When we coach couples at Wright, we so often hear concerned couples say things like, “It seems like we fight all the time,” or, “I feel like we just don’t get along anymore. We’re always angry at each other,” or worse, “I just don’t care anymore.”

When our real-life relationships are in such stark contrast with the Hollywood ideal of love, it’s easy to assume something must be wrong and our relationship must be irreparably broken. We wonder if we’re broken. We think someone else might make us happier, or maybe someone else might be easier for us to deal with.

But the truth is…

Love Is Messy!

Love isn’t glossed over and perfect. It’s NOT like we see in the movies. Love involves fights and frustrations. Love involves moments when your wife doesn’t ever fill up the gas tank in the car. Love is the moments when you find a washer full of wet, smelly laundry because your husband overloaded the washer and forgot to change it out.

When we come into a relationship, we have certain expectations and ideals of what it should look like. When we date, we’re often in a state of joy and in “la-la land.” Everything our significant other does is cute and sweet. Maybe they annoy us sometimes, but we’re attracted to each other, we’re regularly having sex, and we’re going on dates and doing fun, exciting things together.

After years go by, we end up with a mortgage, careers, kids, and regular “life stuff.” It can feel like the thrill is gone. Now we’re just going through the motions—constantly frustrated, annoyed, and arguing. We might be wondering what we’re even fighting about anymore.

15 Common Couples’ Fights & What They Really Mean

After years of working with so many couples, I’ve seen quite a few Tammy-and-Steves. While every couple is unique and facing different approaches, different yearnings and different backgrounds, many of their fights are similar. In our book, The Heart of the Fight, we reveal 15 common couples’ fights.

There’s “Dueling Over Dollars,” “Family Feuds,” “You Embarrassed Me,” and several other fights that probably sound all too familiar to most couples.

Most fights aren’t silly or invalid, so looking beyond the surface of the fight is key. There are great concerns, underlying feelings, and a whole history of baggage lying beneath.

Conflict isn’t the problem. Conflict is the way we address and resolve the underlying problem! The answer is in fighting fair. To help you fight fair, we’ve developed these rules of engagement to ensure your fights draw you closer together, rather than resulting in cheap shots, hurt feelings, unresolved screaming matches, and too many nights on the couch.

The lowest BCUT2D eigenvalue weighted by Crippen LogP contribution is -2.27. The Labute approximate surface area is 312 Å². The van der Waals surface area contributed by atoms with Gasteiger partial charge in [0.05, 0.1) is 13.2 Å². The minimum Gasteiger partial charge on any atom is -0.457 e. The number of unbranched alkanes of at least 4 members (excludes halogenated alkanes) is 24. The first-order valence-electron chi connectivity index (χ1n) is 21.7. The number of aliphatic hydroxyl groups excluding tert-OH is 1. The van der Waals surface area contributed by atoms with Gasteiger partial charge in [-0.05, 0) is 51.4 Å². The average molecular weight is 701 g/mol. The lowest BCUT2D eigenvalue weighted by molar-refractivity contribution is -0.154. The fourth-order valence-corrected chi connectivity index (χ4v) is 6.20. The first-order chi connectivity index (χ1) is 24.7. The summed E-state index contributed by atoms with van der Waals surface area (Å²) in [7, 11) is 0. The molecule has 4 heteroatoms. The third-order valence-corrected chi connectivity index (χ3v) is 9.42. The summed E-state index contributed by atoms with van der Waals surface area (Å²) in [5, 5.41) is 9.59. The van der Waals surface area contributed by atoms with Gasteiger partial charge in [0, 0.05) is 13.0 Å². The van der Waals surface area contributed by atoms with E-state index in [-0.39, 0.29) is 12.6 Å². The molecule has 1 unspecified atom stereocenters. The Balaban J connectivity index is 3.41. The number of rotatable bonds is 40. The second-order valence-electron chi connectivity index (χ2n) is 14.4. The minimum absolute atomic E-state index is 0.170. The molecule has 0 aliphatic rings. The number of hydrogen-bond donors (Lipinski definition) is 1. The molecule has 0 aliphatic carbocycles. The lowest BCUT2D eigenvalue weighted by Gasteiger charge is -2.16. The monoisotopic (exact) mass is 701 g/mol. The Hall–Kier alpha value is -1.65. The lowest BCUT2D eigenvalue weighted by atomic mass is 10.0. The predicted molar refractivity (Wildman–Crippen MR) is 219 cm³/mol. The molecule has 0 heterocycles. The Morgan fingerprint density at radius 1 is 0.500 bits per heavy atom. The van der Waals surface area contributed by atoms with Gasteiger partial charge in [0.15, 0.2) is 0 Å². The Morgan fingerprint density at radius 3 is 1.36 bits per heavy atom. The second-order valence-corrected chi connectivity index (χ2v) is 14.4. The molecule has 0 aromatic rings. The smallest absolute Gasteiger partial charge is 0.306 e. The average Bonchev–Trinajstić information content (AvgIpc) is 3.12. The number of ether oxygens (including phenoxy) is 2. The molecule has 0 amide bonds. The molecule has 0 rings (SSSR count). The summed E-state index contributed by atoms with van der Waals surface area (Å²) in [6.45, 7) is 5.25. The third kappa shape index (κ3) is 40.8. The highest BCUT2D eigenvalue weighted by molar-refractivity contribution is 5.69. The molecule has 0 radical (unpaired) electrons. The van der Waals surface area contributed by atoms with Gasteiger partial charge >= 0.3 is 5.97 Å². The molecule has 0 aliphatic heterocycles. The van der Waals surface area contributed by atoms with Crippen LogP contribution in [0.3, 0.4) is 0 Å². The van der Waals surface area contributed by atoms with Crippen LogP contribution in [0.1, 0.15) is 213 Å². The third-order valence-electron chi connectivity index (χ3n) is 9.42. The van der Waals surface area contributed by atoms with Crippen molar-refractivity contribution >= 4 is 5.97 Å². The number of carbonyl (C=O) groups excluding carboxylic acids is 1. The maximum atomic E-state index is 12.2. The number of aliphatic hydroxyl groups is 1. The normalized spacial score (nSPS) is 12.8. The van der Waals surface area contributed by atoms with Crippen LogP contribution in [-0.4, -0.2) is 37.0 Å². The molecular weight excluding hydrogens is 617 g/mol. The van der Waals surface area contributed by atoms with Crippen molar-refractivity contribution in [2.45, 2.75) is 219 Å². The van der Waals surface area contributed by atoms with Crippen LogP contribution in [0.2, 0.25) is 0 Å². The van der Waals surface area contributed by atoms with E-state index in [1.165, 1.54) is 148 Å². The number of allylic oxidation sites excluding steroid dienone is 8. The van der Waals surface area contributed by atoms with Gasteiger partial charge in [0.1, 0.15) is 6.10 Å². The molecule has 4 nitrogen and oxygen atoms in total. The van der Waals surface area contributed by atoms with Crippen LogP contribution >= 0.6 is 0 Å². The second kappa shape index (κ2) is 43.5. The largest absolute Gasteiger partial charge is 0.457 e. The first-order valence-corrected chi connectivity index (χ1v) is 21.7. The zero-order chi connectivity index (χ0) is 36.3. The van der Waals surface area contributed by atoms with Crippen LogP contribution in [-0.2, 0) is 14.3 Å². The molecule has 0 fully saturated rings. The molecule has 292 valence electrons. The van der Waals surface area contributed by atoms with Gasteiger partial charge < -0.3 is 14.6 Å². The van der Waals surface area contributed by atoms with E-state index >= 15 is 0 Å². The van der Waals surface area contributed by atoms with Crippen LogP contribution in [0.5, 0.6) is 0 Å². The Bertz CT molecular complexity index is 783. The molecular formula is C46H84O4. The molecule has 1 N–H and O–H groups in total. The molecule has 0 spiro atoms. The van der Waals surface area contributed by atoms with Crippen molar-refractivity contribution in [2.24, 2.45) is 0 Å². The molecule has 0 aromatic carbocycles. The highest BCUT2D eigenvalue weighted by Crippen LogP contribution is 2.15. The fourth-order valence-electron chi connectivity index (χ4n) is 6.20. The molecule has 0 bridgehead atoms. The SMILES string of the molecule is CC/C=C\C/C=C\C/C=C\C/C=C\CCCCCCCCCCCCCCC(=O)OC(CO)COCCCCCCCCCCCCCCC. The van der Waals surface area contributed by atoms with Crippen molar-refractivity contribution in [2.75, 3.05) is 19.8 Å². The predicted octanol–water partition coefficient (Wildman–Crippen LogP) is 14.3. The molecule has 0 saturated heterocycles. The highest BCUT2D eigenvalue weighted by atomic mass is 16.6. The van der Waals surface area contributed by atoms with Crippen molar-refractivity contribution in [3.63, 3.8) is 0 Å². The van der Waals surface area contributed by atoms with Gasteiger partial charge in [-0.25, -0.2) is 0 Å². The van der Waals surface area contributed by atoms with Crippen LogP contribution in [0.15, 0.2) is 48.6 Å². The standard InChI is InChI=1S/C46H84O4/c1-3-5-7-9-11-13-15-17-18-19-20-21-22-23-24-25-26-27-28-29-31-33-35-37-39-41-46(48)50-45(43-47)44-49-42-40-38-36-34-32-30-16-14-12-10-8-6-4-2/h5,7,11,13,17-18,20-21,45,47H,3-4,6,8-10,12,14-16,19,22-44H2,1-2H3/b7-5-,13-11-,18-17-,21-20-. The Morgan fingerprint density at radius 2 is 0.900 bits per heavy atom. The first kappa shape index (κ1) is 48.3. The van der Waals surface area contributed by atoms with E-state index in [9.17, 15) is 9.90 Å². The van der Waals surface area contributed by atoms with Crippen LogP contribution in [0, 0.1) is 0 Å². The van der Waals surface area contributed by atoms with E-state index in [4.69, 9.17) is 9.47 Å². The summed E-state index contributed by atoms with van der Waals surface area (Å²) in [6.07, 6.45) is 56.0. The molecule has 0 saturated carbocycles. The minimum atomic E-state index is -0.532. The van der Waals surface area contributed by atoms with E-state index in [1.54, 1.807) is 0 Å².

Instead of asking how to stop arguing with your spouse, you have to ask yourself WHY you’re truly fighting and if you’re fighting FOR or against the relationship. Are you fighting FOR ways to make things work? Are you fighting FOR the understanding of your partner? Once you reframe your fights and get down to the real issues at the heart of the matter, you’ll find you’re battling towards bliss, rather than driving a wedge between you.

Steve & Tammy: The Aftermath

The WHY Behind All the Fighting: It wasn’t so much that Tammy and Steve were miserable in their relationship. It’s that they were both sitting on their resentments and neither one was addressing the root issues.

Tammy was spending money and going out to fulfill her emotional needs and she didn’t feel supported or acknowledged and appreciated. Steve was feeling criticized and inadequate. They both felt their yearnings weren’t being seen, acknowledged, or met.

So what were the roots of the real issues? Tammy was feeling unsupported and as though her household contributions weren’t appreciated. Steve was operating with a limiting belief from childhood that money was scarce, so he felt he needed to be diligent about budgeting and watching finances. When Tammy went out, Steve felt like his fears were being ignored and invalidated. Both partners were shutting down and building up silent resentment rather than confronting their concerns and getting them out in the open.

Once we opened up the dialogue and helped Steve and Tammy realize their conflict could be productive and positive, they were able to air their feelings and express their yearnings.

Was it perfect and romantic? No, of course not, but they ended up finding more intimacy and strength in their relationship—and they became closer than ever. Real intimacy comes from expressing yourself and being seen in truth for who you really are and what you need. Conflict can bring us closer and make us stronger as couples. Really!

To learn more about healthy relationships and living your best, most amazing life please join us for our next More Life Training.


About the Author

Dr. Judith Wright

Dr. Judith Wright is a media favorite, sought-after inspirational speaker, respected leader, peerless educator, bestselling author, & world-class coach. She is a co-founder of Wright and the Wright Graduate University.

Loving the content and want more? Follow Judith on Facebook, Twitter and Pinterest!


Liked this post and want more? Sign up for updates – free!

Wright Living is a division of the Wright Foundation for the Realization of Human Potential, a leadership institute located in Chicago, Illinois. Wright Living performative learning programs are integrated into the curriculum at Wright Graduate University.

Why Doesn’t My Relationship Make Me Happy?

When asked the question of what truly makes us happy, many of us are left in a perpetual state of reflection. “What do I need to make me happy?”


What makes you happy? Is it your friends? Your spouse? Your work?

Many people look to their relationship as the answer to happiness. Over and over I hear, “She just doesn’t make me happy anymore,” or “I just can’t seem to make him happy.” Certainly we derive pleasure and partnership from our relationships, but do they MAKE us happy?